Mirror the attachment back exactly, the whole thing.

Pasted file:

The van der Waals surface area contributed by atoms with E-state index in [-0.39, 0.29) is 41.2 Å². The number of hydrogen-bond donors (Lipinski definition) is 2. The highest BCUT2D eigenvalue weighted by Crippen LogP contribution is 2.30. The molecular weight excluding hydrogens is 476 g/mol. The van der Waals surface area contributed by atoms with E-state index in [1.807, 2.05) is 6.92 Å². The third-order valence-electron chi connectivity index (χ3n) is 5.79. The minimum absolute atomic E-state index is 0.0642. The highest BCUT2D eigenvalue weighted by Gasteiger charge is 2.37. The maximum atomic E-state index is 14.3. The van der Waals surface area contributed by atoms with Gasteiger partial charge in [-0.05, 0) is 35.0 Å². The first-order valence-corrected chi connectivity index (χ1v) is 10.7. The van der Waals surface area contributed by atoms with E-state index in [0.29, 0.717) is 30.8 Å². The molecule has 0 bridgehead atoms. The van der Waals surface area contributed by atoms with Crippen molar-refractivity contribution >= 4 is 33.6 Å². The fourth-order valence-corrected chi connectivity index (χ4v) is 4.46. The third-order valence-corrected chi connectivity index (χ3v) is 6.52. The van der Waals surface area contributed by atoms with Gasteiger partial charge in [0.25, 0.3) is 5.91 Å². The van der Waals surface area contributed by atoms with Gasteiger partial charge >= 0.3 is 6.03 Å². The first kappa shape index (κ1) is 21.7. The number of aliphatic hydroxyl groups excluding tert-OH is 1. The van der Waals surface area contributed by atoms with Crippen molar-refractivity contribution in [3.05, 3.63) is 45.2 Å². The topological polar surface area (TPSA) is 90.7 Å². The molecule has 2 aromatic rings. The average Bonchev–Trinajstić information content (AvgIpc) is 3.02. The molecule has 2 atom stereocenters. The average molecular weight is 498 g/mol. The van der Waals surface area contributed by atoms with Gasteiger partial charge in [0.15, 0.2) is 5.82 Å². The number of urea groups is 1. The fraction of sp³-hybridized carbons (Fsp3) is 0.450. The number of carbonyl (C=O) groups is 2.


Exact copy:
The van der Waals surface area contributed by atoms with E-state index in [-0.39, 0.29) is 41.2 Å². The number of hydrogen-bond donors (Lipinski definition) is 2. The highest BCUT2D eigenvalue weighted by Crippen LogP contribution is 2.30. The molecular weight excluding hydrogens is 476 g/mol. The van der Waals surface area contributed by atoms with E-state index in [1.807, 2.05) is 6.92 Å². The third-order valence-electron chi connectivity index (χ3n) is 5.79. The minimum absolute atomic E-state index is 0.0642. The highest BCUT2D eigenvalue weighted by Gasteiger charge is 2.37. The maximum atomic E-state index is 14.3. The van der Waals surface area contributed by atoms with Gasteiger partial charge in [-0.05, 0) is 35.0 Å². The first-order valence-corrected chi connectivity index (χ1v) is 10.7. The van der Waals surface area contributed by atoms with E-state index in [0.29, 0.717) is 30.8 Å². The molecule has 0 bridgehead atoms. The van der Waals surface area contributed by atoms with Crippen molar-refractivity contribution >= 4 is 33.6 Å². The fourth-order valence-corrected chi connectivity index (χ4v) is 4.46. The third-order valence-corrected chi connectivity index (χ3v) is 6.52. The van der Waals surface area contributed by atoms with Gasteiger partial charge in [0.25, 0.3) is 5.91 Å². The van der Waals surface area contributed by atoms with Gasteiger partial charge >= 0.3 is 6.03 Å². The first kappa shape index (κ1) is 21.7. The number of aliphatic hydroxyl groups excluding tert-OH is 1. The van der Waals surface area contributed by atoms with Crippen molar-refractivity contribution in [3.05, 3.63) is 45.2 Å². The topological polar surface area (TPSA) is 90.7 Å². The molecule has 2 aromatic rings. The average Bonchev–Trinajstić information content (AvgIpc) is 3.02. The molecule has 2 atom stereocenters. The average molecular weight is 498 g/mol. The van der Waals surface area contributed by atoms with Gasteiger partial charge in [0.15, 0.2) is 5.82 Å². The number of urea groups is 1. The fraction of sp³-hybridized carbons (Fsp3) is 0.450. The number of carbonyl (C=O) groups is 2.